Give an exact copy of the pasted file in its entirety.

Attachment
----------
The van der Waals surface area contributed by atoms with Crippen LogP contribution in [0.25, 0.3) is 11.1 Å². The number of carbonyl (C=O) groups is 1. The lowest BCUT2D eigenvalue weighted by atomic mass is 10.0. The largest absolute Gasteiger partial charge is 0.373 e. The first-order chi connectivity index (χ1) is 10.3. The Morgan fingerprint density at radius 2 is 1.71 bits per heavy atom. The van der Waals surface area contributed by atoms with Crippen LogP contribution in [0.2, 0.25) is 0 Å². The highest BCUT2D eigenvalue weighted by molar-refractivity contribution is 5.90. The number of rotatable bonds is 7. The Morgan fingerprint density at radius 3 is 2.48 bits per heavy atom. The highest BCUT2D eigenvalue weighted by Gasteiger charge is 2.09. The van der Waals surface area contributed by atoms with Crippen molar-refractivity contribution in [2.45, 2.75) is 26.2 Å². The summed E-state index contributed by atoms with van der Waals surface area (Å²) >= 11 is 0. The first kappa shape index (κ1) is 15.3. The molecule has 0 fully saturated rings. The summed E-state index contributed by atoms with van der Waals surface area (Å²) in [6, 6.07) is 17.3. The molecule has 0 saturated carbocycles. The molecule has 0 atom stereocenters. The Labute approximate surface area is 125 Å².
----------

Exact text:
The van der Waals surface area contributed by atoms with Crippen LogP contribution in [0.25, 0.3) is 11.1 Å². The number of carbonyl (C=O) groups is 1. The lowest BCUT2D eigenvalue weighted by atomic mass is 10.0. The largest absolute Gasteiger partial charge is 0.373 e. The first-order chi connectivity index (χ1) is 10.3. The Morgan fingerprint density at radius 2 is 1.71 bits per heavy atom. The van der Waals surface area contributed by atoms with Crippen LogP contribution in [0.2, 0.25) is 0 Å². The highest BCUT2D eigenvalue weighted by molar-refractivity contribution is 5.90. The number of rotatable bonds is 7. The Morgan fingerprint density at radius 3 is 2.48 bits per heavy atom. The highest BCUT2D eigenvalue weighted by Gasteiger charge is 2.09. The van der Waals surface area contributed by atoms with Crippen molar-refractivity contribution in [2.45, 2.75) is 26.2 Å². The summed E-state index contributed by atoms with van der Waals surface area (Å²) >= 11 is 0. The first kappa shape index (κ1) is 15.3. The molecule has 0 fully saturated rings. The summed E-state index contributed by atoms with van der Waals surface area (Å²) in [6, 6.07) is 17.3. The molecule has 0 saturated carbocycles. The molecule has 0 atom stereocenters. The Labute approximate surface area is 125 Å².